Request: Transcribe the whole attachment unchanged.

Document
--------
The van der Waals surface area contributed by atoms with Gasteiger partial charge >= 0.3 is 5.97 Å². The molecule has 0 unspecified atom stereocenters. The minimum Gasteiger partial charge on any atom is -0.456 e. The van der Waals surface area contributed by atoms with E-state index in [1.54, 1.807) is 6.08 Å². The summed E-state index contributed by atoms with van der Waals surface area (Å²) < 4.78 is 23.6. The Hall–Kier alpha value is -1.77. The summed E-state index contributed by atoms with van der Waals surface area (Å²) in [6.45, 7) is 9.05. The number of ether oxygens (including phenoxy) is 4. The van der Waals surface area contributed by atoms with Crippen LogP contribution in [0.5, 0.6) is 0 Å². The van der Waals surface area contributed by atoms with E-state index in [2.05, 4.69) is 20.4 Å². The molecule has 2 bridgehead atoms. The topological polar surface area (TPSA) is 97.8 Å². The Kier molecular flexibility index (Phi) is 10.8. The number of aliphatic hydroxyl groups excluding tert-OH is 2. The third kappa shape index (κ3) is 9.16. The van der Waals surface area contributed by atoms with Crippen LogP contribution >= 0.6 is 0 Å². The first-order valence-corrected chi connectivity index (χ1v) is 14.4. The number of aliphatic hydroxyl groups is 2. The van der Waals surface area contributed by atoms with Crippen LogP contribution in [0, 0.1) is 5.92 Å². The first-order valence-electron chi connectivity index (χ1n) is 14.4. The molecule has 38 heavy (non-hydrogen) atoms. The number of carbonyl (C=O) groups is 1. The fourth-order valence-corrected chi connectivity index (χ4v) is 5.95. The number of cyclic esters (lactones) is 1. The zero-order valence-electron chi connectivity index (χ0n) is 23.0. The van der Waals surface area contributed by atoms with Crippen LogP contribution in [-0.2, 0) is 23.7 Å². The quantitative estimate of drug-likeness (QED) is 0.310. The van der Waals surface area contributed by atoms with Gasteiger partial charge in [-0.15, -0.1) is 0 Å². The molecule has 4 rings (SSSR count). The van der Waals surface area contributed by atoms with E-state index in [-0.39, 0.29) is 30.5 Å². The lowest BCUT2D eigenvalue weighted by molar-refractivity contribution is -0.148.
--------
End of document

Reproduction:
The van der Waals surface area contributed by atoms with Gasteiger partial charge >= 0.3 is 5.97 Å². The molecule has 0 unspecified atom stereocenters. The minimum Gasteiger partial charge on any atom is -0.456 e. The van der Waals surface area contributed by atoms with E-state index in [1.54, 1.807) is 6.08 Å². The summed E-state index contributed by atoms with van der Waals surface area (Å²) < 4.78 is 23.6. The Hall–Kier alpha value is -1.77. The summed E-state index contributed by atoms with van der Waals surface area (Å²) in [6.45, 7) is 9.05. The number of ether oxygens (including phenoxy) is 4. The van der Waals surface area contributed by atoms with Crippen LogP contribution in [0.5, 0.6) is 0 Å². The van der Waals surface area contributed by atoms with E-state index in [2.05, 4.69) is 20.4 Å². The molecule has 2 bridgehead atoms. The topological polar surface area (TPSA) is 97.8 Å². The Kier molecular flexibility index (Phi) is 10.8. The number of aliphatic hydroxyl groups excluding tert-OH is 2. The third kappa shape index (κ3) is 9.16. The van der Waals surface area contributed by atoms with Crippen LogP contribution >= 0.6 is 0 Å². The first-order valence-corrected chi connectivity index (χ1v) is 14.4. The number of aliphatic hydroxyl groups is 2. The van der Waals surface area contributed by atoms with Crippen LogP contribution in [0, 0.1) is 5.92 Å². The first-order valence-electron chi connectivity index (χ1n) is 14.4. The molecule has 38 heavy (non-hydrogen) atoms. The number of carbonyl (C=O) groups is 1. The fourth-order valence-corrected chi connectivity index (χ4v) is 5.95. The number of cyclic esters (lactones) is 1. The zero-order valence-electron chi connectivity index (χ0n) is 23.0. The van der Waals surface area contributed by atoms with Crippen LogP contribution in [-0.2, 0) is 23.7 Å². The quantitative estimate of drug-likeness (QED) is 0.310. The van der Waals surface area contributed by atoms with Gasteiger partial charge in [-0.15, -0.1) is 0 Å². The molecule has 4 rings (SSSR count). The van der Waals surface area contributed by atoms with E-state index in [-0.39, 0.29) is 30.5 Å². The lowest BCUT2D eigenvalue weighted by molar-refractivity contribution is -0.148.